International travel can help spread genes that allow bacteria to become resistant to antibiotics, scientists reported Sunday in a study of nearly 200 Dutch adults who visited two continents.
The researchers sampled the participants' gut microbiomes after they traveled and identified 56 genes that convey antibiotic resistance, some of which hadn't been previously recognized. Still, many questions remain about the fate of these genes and their potential impact on people's health. The team published the findings Sunday in Genome Medicine.
"At this point, we're just assessing potential risk, and I think we can clearly say that risk exists," said Gautam Dantas, a professor of pathology and immunology, biomedical engineering and microbiology at the Washington University School of Medicine and co-author of the study. "One thing that's been clear — and I think the pandemic has really put this into focus — is that infectious diseases like to travel, and they travel through us."
Antibiotic resistance is a growing problem, with disease-causing bacteria evolving defenses against drugs much faster than new treatments can be developed. One way to track the emergence of genes that grant bacteria the ability to withstand antibiotics is to examine the population of microbes dwelling within the gut, Dantas says.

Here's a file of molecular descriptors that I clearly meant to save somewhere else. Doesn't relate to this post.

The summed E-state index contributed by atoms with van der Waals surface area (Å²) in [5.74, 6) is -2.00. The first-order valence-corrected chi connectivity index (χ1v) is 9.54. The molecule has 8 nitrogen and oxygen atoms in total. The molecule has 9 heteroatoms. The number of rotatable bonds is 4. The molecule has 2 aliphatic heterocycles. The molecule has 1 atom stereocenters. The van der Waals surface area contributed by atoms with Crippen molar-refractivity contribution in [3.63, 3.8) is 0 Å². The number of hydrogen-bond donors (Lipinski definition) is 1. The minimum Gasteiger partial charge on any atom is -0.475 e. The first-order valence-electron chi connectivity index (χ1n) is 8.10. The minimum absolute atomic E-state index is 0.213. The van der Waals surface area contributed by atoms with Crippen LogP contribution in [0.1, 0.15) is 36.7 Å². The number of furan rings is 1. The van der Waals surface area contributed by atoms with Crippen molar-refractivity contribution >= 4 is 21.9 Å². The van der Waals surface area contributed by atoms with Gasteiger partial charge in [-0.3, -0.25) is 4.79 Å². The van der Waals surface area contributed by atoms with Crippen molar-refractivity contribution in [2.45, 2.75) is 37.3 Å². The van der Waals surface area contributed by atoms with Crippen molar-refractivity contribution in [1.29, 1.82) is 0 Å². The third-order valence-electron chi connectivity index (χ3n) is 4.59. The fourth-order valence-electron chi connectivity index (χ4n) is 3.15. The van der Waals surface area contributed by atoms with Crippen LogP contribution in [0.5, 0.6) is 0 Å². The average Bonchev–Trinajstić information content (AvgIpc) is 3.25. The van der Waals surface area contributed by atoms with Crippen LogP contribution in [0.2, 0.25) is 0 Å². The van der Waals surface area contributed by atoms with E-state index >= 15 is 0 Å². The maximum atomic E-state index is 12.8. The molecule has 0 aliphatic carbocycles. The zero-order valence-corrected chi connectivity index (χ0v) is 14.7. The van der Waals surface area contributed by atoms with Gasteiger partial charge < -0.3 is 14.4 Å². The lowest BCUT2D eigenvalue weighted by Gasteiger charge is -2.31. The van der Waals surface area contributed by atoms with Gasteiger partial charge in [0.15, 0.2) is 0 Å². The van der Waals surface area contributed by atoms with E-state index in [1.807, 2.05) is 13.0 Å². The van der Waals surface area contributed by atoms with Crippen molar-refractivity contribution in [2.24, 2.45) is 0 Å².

"Over the course of years, the microbiome appears to be relatively stable," he said. However, "If you go to a new location, as you change the food that you're eating and you're exposed to a brand new set of people and animals and habitats, that could be an easy way in which there are new bugs that are ingested."
To understand how travel might impact antibiotic resistance, Dantas and his team tracked 190 people who journeyed from the Netherlands to destinations in North Africa, Eastern Africa, South Asia and Southeastern Asia. The team extracted bacterial DNA from stool samples collected right before and after the trips, and found that people carried significantly more abundant and diverse genes associated with antimicrobial resistance post-travel.
The majority of these were known antimicrobial resistance genes. However, the researchers also expressed genes from the samples in lab-grown E. coli and monitored which ones protected the bacteria from being killed by antibiotics. This allowed the team to discover a handful of genes that hadn't been linked with antibiotic resistance before.
The genetic instructions that Dantas and his team identified would thwart antibiotics in a variety of different ways, including pumping drugs out of, or preventing them from entering, the cell and breaking down or chemically altering the drug. One of the genes the team observed is associated with resistance to colistin, a kind of antibiotic usually deployed as a last resort when more common treatments don't work. Also present were genes that make bacteria resistant to "whole swaths" of drugs, Dantas says.